This simple but highly useful spread calls for a question to be asked in this format:
“What happens if I do (X), and what happens if I do not do (X)?“
Please note that it should not be viewed as a decision between 2 different options, but about whether or not a single option should be exercised. A second option would call for a separate reading.
Card #7 is the significator, the overall theme of the query.
Cards #3, #1, & #5 represent the chronological sequence of events that occurs if you choose to do (X).
Cards #4, #2, & #6 represent the chronological sequence of events that unfolds if you choose NOT to do (X).
Your Decision Reading
Ace of Cups
|Outcome if you do it:|
3 of Cups
10 of Swords
|Outcome if you don't do it:|
7 of Swords
6 of Wands
Princess of Wands
Ace of Cups
The Root of Water
This card represents the element of Water in its most secret and original form. It is the feminine complement of the Ace of Wands, and is derived from the Yoni and the Moon exactly as that is from the Lingam and the Sun. The third in the Hierarchy. This accord ingly represents the essential form of the Holy Grail. Upon the dark sea of Binah, the Great Mother, are Lotuses, two in one, which fill the cup with the Life-fluid, symbolically represented either as Water, as Blood, or as Wine, according to the selected purpose of the symbolism.
Above the Cup, descending upon it, is the Dove of the Holy Ghost, thus consecrating the element. At the base of the Cup is the Moon, for it is the virtue of this card to conceive and to produce the second form of its Nature.
Outcome if you do it:
3 of Cups
Mercury in Cancer - Abundance
This card refers to Binah in the suit of Water. This is the card of Demeter or Persephone. The Cups are pomegranates: they are filled bountifully to overflowing a single lotus, arising from the dark calm sea characteristic of Binah. There is here the fulfilment of the Will of Love in abounding joy. It is the spiritual basis of fertility.
The card is referred to the influence of Mercury in Cancer; this carries further the above thesis. Mercury is the Will or Word of the All-Father; here its influence descends upon the most receptive of the Signs. At the same time, the combination of these forms of energy brings in the possibility of somewhat mysterious ideas. Binah, the Great Sea, is the Moon in one aspect, but Saturn in another; and Mercury, besides being the Word or Will of the All-One, is the guide of the souls of the Dead. The pomegranate was the fruit which Persephone ate in the realms of Pluto, thereby enabling him to hold her in the lower world, even after the most powerful influence had been brought to bear. The lesson seems to be that the good things of life, although enjoyed, should be distrusted.
Illusion, deception, bewilderment, hysteria, even madness, dreaminess, falsehood, error, crisis, "the darkest hour before the dawn", the brink of important change.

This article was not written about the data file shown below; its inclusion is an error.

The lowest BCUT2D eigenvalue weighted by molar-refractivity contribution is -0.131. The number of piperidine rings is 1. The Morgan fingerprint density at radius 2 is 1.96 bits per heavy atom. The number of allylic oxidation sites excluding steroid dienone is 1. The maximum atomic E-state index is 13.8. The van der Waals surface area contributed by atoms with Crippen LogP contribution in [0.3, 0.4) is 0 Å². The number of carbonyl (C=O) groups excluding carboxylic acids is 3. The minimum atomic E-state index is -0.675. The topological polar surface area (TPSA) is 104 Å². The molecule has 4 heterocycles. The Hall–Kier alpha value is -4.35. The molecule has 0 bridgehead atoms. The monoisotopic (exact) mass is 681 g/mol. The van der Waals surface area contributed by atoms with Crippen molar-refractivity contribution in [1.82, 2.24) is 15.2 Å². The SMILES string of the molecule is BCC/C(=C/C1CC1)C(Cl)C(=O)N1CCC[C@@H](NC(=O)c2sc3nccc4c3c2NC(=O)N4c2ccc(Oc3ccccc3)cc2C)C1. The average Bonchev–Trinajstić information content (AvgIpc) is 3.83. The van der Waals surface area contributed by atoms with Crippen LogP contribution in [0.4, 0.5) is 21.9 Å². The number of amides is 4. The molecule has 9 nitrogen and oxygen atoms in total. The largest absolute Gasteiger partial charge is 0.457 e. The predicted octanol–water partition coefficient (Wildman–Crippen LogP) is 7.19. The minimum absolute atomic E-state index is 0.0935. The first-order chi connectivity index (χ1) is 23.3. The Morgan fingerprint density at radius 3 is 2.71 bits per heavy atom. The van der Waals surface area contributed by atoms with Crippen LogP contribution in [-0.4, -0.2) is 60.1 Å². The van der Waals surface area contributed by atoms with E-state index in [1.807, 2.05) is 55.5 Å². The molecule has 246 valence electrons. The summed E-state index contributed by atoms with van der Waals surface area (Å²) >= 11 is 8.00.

10 of Swords
Sun in Gemini - Ruin
The number Ten, Malkuth, as always, represents the culmination of the unmitigated energy of the idea. It shows reason run mad, ramshackle riot of soulless mechanism; it represents the logic of lunatics and (for the most part) of philosophers. It is reason divorced from reality.
The card is also ruled by the Sun in Gemini, but the mercurial airy quality of the Sign serves to disperse his rays; this card shows the disruption and disorder of harmonious and stable energy.
The hilts of the Swords occupy the positions of the Sephiroth, but the points One to Five and Seven to Nine touch and shatter the central Sword (six) which represents the Sun, the Heart, the child of Chokmah and Binah. The tenth Sword is also in splinters. It is the ruin of the Intellect, and even of all mental and moral qualities.
Outcome if you do not do it:
Moon in Aquarius - Futility
Netzach, in the suit of Swords, does not represent such catas trophe as in the other suits, for Netzach, the Sephira of Venus, means victory. There is, therefore, a modifying influence; and this is accentuated by the celestial rule of the Moon in Aquarius.
The intellectual wreckage of the card is thus not so vehement as in the Five. There is vacillation, a wish to compromise, a certain toleration. But, in certain circumstances, the results may be more disastrous than ever. This naturally depends upon the success of the policy. This is always in doubt as long as there exist violent, uncompromising forces which take it as a natural prey. This card, like the Four, suggests the policy of appeasement.
The symbol shows six Swords with their hilts in crescent formation. Their points meet below the centre of the card, imping ing upon a blade of a much larger up-thrusting sword, as if there were a contest between the many feeble and the one strong. He strives in vain.
6 of Wands
The Princess of Wands represents the earthy part of Fire; one might say, she is the fuel of Fire. This expression implies the irresistible chemical attraction of the combustible substance. The Princess is therefore shewn with the plumes of justice streaming like flames from her brow; and she is unclothed, shewing that chemical action can only take place when the element is perfectly free to combine with its partner.
This card may be said to represent the dance of the virgin priestess of the Lords of Fire, for she is in attendance upon the golden altar ornamented with rams' heads) symbolizing the fires of Spring. The character of the Princess is extremely individual. She is brilliant and daring. She creates her own beauty by her essential vigour and energy. The force of her character imposes the impression of beauty upon the beholder. In anger or love she is sudden, violent, and implacable. She consumes all that comes into her sphere. She is ambitious and aspiring, full of enthusiasm which is often irrational. She never forgets an injury, and the only quality of patience to be found in her is the patience with which she lies in ambush to avenge.